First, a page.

Education reforms are ‘controversial’

There have been attempts to introduce comprehensive schools or “Gesamtschulen” in various states, but they have hit major roadblocks from furious parents – one might argue they felt their privilege threatened. Education reforms are massively controversial in Germany generally. A striking proportion of Referendums and Citizen’s Initiatives across the country have been about repealing educational reforms, especially those which simplify the German language. No wonder approaching it is political suicide, mostly avoided even by progressive parties like the Left and the Greens. Educated people are a powerful constituency, with more money, representation and power. Meanwhile those disadvantaged are less likely to vote or even be able to vote. 

READ ALSO: What foreign parents really think about German schools

For a country that styles itself as the Land of “Dichter und Denker” (poets and thinkers) it’s no surprise that Germany takes education so seriously. Education also played an important role in the development of the country as the so-called Bildungsbürger (member of the educated classes) gained a liberalising influence in the mid 18th Century. But the results weren’t always stellar. The so-called PISA shock of 2008 was the first time that students across Europe were compared with each other, and Germany performed poorly. Though the average attainment has improved since then, it still isn’t as spectacular as many Gymnasium fans think, scoring about the same as the UK which has mostly comprehensive schools, while scoring desperately low for equity in social backgrounds.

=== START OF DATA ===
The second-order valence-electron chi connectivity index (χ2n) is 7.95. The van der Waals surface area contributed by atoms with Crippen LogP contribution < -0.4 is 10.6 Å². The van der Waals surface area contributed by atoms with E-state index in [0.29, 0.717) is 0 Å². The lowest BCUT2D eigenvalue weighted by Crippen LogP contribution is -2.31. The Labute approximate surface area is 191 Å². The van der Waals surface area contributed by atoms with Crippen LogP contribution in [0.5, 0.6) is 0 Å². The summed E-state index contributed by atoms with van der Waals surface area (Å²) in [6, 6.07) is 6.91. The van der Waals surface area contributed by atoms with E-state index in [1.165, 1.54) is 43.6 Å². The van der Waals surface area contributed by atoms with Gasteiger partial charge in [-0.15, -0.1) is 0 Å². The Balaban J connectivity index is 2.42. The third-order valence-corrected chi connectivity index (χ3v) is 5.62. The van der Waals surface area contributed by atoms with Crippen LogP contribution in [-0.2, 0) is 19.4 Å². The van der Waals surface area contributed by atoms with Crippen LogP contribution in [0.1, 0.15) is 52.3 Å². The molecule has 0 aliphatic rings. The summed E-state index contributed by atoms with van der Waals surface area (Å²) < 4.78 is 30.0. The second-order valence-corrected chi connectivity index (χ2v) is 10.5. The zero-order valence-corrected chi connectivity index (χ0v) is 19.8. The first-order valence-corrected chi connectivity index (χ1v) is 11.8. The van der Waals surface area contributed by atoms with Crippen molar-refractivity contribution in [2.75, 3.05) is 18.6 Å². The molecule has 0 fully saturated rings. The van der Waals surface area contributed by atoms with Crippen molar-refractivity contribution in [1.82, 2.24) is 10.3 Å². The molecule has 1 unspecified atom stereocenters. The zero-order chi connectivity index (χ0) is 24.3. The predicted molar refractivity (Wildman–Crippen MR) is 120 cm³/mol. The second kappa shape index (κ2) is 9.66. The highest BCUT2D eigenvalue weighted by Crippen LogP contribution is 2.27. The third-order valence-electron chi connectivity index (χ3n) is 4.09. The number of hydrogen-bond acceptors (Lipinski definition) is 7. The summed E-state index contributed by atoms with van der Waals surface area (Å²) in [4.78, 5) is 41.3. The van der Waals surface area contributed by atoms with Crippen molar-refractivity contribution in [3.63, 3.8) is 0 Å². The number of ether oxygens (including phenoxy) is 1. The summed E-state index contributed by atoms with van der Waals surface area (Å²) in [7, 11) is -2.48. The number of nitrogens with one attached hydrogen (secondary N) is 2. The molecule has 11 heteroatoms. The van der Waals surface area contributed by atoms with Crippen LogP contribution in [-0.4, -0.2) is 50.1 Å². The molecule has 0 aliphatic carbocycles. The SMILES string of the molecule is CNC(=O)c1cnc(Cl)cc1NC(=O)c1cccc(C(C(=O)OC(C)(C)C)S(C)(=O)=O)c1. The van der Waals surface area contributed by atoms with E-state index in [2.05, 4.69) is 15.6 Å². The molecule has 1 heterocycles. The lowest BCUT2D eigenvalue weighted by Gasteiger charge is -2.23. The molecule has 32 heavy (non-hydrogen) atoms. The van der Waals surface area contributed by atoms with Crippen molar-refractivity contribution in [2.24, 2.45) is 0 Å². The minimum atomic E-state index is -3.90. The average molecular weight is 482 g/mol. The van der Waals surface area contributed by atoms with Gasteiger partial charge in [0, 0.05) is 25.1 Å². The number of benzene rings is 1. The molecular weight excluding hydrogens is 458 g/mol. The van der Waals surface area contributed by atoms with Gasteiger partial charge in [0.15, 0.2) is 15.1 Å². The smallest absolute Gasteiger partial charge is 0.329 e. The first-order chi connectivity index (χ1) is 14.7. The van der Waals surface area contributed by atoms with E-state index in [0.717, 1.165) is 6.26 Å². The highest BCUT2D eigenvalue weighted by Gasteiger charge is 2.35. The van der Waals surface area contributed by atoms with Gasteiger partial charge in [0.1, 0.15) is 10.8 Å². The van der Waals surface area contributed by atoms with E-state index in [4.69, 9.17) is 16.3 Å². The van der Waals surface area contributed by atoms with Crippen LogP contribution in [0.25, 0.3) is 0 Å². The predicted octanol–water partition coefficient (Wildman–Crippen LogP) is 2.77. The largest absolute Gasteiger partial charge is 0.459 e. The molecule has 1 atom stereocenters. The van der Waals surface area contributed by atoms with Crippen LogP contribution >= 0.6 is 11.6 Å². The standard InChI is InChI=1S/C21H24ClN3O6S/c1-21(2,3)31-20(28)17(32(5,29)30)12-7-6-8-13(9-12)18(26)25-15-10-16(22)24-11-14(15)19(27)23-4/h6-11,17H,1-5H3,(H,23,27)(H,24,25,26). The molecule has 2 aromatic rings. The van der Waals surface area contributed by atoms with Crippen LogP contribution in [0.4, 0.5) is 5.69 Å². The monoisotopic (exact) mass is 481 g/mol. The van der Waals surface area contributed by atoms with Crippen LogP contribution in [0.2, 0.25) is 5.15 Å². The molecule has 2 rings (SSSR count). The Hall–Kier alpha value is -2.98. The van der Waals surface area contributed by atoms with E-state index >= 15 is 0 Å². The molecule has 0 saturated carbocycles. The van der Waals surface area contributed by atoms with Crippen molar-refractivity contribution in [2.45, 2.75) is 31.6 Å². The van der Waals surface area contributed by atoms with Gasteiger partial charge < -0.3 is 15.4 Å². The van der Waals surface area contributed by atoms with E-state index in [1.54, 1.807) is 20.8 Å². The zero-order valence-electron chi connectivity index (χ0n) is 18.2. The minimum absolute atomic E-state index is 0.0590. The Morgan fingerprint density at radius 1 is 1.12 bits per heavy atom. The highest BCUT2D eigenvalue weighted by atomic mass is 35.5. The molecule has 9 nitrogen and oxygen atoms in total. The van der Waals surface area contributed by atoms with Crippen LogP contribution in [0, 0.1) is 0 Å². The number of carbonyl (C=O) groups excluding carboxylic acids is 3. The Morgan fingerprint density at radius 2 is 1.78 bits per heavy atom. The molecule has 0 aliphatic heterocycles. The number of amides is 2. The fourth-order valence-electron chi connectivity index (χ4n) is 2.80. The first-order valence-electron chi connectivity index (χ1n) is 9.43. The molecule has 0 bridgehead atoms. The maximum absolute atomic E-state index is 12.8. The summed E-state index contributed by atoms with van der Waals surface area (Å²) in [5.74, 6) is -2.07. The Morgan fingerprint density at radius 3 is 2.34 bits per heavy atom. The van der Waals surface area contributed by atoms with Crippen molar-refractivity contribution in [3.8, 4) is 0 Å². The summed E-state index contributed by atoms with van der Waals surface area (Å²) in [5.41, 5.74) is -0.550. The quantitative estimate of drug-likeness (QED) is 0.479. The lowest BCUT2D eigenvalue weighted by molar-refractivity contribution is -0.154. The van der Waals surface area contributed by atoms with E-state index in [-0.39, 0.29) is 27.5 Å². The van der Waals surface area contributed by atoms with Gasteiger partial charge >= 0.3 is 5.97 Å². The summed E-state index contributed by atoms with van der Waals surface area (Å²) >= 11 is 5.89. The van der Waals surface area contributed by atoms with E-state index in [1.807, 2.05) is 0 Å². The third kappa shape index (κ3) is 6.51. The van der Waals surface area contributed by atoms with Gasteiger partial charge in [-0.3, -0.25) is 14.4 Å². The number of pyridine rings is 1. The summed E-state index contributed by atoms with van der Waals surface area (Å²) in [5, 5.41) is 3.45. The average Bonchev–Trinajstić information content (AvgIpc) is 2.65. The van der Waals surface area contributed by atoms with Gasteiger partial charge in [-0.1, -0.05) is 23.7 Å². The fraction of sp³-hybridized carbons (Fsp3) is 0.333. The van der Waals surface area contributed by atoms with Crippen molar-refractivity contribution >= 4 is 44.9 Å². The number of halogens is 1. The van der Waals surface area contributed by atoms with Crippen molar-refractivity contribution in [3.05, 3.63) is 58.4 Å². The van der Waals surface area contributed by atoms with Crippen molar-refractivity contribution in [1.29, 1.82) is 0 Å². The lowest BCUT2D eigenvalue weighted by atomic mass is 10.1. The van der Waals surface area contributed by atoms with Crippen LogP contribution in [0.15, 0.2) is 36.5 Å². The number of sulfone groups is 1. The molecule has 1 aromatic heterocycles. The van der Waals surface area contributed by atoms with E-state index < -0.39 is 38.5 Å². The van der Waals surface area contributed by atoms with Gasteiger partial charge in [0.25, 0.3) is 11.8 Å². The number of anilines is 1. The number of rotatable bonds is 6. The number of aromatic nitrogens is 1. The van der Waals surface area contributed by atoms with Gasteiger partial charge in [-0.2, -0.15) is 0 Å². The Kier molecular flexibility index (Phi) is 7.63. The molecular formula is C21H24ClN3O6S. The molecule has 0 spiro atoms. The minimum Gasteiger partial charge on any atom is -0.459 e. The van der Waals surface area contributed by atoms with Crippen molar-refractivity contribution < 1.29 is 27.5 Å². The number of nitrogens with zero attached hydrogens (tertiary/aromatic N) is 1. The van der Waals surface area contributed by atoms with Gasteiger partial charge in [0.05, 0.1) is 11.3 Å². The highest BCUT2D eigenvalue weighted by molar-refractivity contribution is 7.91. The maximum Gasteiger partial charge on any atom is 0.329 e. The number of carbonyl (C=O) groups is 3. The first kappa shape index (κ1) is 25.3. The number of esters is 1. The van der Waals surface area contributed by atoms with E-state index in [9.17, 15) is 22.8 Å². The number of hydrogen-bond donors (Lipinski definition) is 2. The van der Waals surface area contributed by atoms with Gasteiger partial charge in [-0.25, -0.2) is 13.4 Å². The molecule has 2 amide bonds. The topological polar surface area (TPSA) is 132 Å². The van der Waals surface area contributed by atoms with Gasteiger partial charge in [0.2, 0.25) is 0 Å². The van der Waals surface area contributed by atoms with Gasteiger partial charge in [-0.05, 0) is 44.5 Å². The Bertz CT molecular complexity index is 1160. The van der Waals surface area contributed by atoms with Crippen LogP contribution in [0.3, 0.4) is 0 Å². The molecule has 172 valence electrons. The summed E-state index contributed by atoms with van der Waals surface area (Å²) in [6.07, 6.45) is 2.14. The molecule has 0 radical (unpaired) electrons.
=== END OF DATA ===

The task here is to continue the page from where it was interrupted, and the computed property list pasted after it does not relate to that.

Education and what role the state should play in it is an emotive question. To me, it seems egregious that the state is funding a system that is shown to entrench social and educational inequality and segregate people based on what is more often than not their social class. The philosopher of science Stephen Jay Gould wrote “I am, somehow, less interested in the weight and convolutions of Einstein’s brain than in the near certainty that people of equal talent have lived and died in cotton fields and sweatshops.” In Germany, he may have written that they were consigned to Hauptschule because of their name instead.